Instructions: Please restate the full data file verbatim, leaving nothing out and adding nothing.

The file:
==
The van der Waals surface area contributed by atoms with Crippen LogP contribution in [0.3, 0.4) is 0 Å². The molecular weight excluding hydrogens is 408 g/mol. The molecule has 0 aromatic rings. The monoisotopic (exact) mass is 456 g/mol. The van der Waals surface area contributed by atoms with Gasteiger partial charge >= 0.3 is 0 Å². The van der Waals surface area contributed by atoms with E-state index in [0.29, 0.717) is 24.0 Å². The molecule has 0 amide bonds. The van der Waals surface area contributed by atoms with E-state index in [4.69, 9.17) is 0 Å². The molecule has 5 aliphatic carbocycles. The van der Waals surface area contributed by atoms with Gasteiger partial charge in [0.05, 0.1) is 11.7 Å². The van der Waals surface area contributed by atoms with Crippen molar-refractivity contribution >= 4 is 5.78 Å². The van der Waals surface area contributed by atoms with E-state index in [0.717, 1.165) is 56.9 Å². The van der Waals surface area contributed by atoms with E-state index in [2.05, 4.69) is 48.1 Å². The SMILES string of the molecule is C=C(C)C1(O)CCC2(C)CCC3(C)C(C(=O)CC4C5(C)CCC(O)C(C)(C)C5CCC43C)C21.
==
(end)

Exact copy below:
The van der Waals surface area contributed by atoms with Crippen LogP contribution in [0.3, 0.4) is 0 Å². The molecular weight excluding hydrogens is 408 g/mol. The molecule has 0 aromatic rings. The monoisotopic (exact) mass is 456 g/mol. The van der Waals surface area contributed by atoms with Gasteiger partial charge >= 0.3 is 0 Å². The van der Waals surface area contributed by atoms with E-state index in [0.29, 0.717) is 24.0 Å². The molecule has 0 amide bonds. The van der Waals surface area contributed by atoms with E-state index in [4.69, 9.17) is 0 Å². The molecule has 5 aliphatic carbocycles. The van der Waals surface area contributed by atoms with Gasteiger partial charge in [0.05, 0.1) is 11.7 Å². The van der Waals surface area contributed by atoms with Crippen molar-refractivity contribution >= 4 is 5.78 Å². The van der Waals surface area contributed by atoms with E-state index in [0.717, 1.165) is 56.9 Å². The van der Waals surface area contributed by atoms with E-state index in [2.05, 4.69) is 48.1 Å². The SMILES string of the molecule is C=C(C)C1(O)CCC2(C)CCC3(C)C(C(=O)CC4C5(C)CCC(O)C(C)(C)C5CCC43C)C21.